2020_BEC_FlipBooks

F20_Castleberry_Selling11eFlipbook_11-6-20

Issue link: https://www.mheducation.com/highered/ideas/i/1308940

Contents of this Issue

Navigation

Page 34 of 86

Step 6 Evaluation of proposals and selection of a supplier Step 5 Acquisition and analysis of proposals Step 2 Definition of the product type needed Step 1 Recognition of a need Step 8 Evaluation of product performance Step 7 Order placement and receipt Step 3 Development of detailed specifications Step 4 Search for qualified suppliers Exhibit 3.1 Steps in the Organizational Buying Process Defining the Type of Product Needed (Step 2) After identifying a problem, organization members develop a general approach to solving it. For example, a production manager who concludes that the factory is not running efficiently recognizes a problem, but this insight may not lead to a purchase decision. The manager may think the inefficiency is caused by poor supervision or unskilled workers. However, a production equipment salesperson might work with the manager to analyze the situation and show how effi- ciency could be improved by purchasing some automated assembly equipment. Thus, the problem solution is defined in terms of purchasing a product or service—the automated assembly equipment needed—and the buying process moves to step 3. If the decision to continue requires senior management participation, these executives may approve the man- ager's request to consider the purchase, then leave it up to the manager to cover the next few steps before stepping back in when a final decision is made. Developing Product Specifications (Step 3) In step 3 the specifications for the product needed to solve the problem are prepared. Potential suppliers will use these specifications to develop proposals. The buyers will use them to objectively evaluate the proposals. Steps 2 and 3 offer great opportunities for salespeople to influence the outcome of the buying process. Using their knowledge of their firm's products and the customer's needs, salespeople can help develop specifications that favor their particular product. For example, Tim Simmons, a director of strategic business solutions at Teradata, was selling to a major retailer who was using another company's product. What the customer asked Tim to demonstrate was an add-on, but he asked a number of questions about specific problems they might be having. Knowing the competitor, Tim was pretty sure the customer had those problems, and they were. He then asked if it were more important to keep the competitor's equipment or solve the problems. By redefining the purchase on the basis of solving business problems rather than buying an add-on, he was able to get the product specifications changed to suit his product and to win a $4 million sale. CHAPTER 3: Buying Behavior and the Buying Process 65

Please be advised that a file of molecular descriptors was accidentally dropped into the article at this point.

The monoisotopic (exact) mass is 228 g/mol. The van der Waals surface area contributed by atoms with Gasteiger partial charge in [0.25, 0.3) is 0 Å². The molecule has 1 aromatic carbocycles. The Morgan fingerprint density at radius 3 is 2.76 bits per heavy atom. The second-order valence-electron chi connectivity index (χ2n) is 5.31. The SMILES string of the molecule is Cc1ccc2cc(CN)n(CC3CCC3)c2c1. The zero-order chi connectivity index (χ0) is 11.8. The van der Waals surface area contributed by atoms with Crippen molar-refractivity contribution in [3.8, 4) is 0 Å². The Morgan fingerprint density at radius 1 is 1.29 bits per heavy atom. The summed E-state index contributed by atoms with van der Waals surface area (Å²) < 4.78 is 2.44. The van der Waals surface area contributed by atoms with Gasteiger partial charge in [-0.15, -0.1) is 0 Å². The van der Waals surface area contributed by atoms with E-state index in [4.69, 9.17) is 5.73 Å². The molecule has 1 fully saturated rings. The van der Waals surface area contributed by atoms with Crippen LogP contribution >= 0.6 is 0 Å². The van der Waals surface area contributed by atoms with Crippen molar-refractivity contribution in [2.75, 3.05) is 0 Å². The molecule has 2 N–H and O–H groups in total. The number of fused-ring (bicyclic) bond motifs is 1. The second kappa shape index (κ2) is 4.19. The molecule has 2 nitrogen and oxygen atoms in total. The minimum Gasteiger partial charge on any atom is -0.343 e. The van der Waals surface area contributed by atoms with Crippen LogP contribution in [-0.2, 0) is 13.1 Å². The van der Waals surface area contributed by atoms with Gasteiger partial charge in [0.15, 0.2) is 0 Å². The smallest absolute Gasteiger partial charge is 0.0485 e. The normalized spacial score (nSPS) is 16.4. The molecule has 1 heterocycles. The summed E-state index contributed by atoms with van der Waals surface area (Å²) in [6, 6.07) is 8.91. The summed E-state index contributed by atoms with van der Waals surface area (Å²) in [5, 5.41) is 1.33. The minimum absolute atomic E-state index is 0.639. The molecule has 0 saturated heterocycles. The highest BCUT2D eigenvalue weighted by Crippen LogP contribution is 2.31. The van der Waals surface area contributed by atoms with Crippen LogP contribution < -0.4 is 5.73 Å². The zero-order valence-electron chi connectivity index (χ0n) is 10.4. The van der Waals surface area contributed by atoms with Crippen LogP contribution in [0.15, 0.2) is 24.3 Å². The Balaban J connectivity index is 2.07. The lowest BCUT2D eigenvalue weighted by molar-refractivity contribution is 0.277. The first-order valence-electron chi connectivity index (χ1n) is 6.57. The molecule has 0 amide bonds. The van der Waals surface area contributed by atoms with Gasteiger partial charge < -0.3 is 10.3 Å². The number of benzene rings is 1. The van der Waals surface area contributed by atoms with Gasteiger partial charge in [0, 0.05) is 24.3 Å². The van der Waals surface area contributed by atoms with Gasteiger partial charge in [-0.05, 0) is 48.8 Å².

Articles in this issue

view archives of 2020_BEC_FlipBooks - F20_Castleberry_Selling11eFlipbook_11-6-20